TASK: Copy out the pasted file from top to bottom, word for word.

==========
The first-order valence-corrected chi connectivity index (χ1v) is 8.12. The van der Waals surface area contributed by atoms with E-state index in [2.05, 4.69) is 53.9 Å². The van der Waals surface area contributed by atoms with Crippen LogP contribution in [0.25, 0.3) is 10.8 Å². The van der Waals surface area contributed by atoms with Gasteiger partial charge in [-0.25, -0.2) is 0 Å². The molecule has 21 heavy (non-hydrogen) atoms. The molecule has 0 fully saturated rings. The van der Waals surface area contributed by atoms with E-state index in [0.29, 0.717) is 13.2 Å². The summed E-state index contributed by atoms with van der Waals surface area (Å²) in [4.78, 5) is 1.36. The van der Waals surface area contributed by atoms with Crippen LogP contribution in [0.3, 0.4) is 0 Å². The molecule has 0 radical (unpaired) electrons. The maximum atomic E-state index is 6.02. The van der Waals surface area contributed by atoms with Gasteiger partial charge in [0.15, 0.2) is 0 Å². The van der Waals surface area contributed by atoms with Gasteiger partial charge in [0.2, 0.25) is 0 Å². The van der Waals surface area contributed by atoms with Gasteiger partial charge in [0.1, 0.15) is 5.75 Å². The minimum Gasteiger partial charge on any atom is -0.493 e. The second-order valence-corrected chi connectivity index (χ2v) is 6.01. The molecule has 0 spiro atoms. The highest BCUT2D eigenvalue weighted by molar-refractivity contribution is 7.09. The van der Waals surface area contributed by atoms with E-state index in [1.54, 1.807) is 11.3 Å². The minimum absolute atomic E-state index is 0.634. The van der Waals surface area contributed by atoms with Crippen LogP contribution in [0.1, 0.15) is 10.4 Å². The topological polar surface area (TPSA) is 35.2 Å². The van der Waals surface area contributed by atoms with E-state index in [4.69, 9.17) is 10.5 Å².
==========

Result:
The first-order valence-corrected chi connectivity index (χ1v) is 8.12. The van der Waals surface area contributed by atoms with E-state index in [2.05, 4.69) is 53.9 Å². The van der Waals surface area contributed by atoms with Crippen LogP contribution in [0.25, 0.3) is 10.8 Å². The van der Waals surface area contributed by atoms with Gasteiger partial charge in [-0.25, -0.2) is 0 Å². The molecule has 21 heavy (non-hydrogen) atoms. The molecule has 0 fully saturated rings. The van der Waals surface area contributed by atoms with E-state index in [0.29, 0.717) is 13.2 Å². The summed E-state index contributed by atoms with van der Waals surface area (Å²) in [4.78, 5) is 1.36. The van der Waals surface area contributed by atoms with Crippen LogP contribution in [0.3, 0.4) is 0 Å². The molecule has 0 radical (unpaired) electrons. The maximum atomic E-state index is 6.02. The van der Waals surface area contributed by atoms with Gasteiger partial charge in [0.15, 0.2) is 0 Å². The van der Waals surface area contributed by atoms with Gasteiger partial charge in [0.2, 0.25) is 0 Å². The van der Waals surface area contributed by atoms with Gasteiger partial charge in [0.1, 0.15) is 5.75 Å². The minimum Gasteiger partial charge on any atom is -0.493 e. The second-order valence-corrected chi connectivity index (χ2v) is 6.01. The molecule has 0 spiro atoms. The highest BCUT2D eigenvalue weighted by molar-refractivity contribution is 7.09. The van der Waals surface area contributed by atoms with E-state index in [1.54, 1.807) is 11.3 Å². The minimum absolute atomic E-state index is 0.634. The van der Waals surface area contributed by atoms with Crippen LogP contribution in [0.1, 0.15) is 10.4 Å². The topological polar surface area (TPSA) is 35.2 Å². The van der Waals surface area contributed by atoms with E-state index in [4.69, 9.17) is 10.5 Å².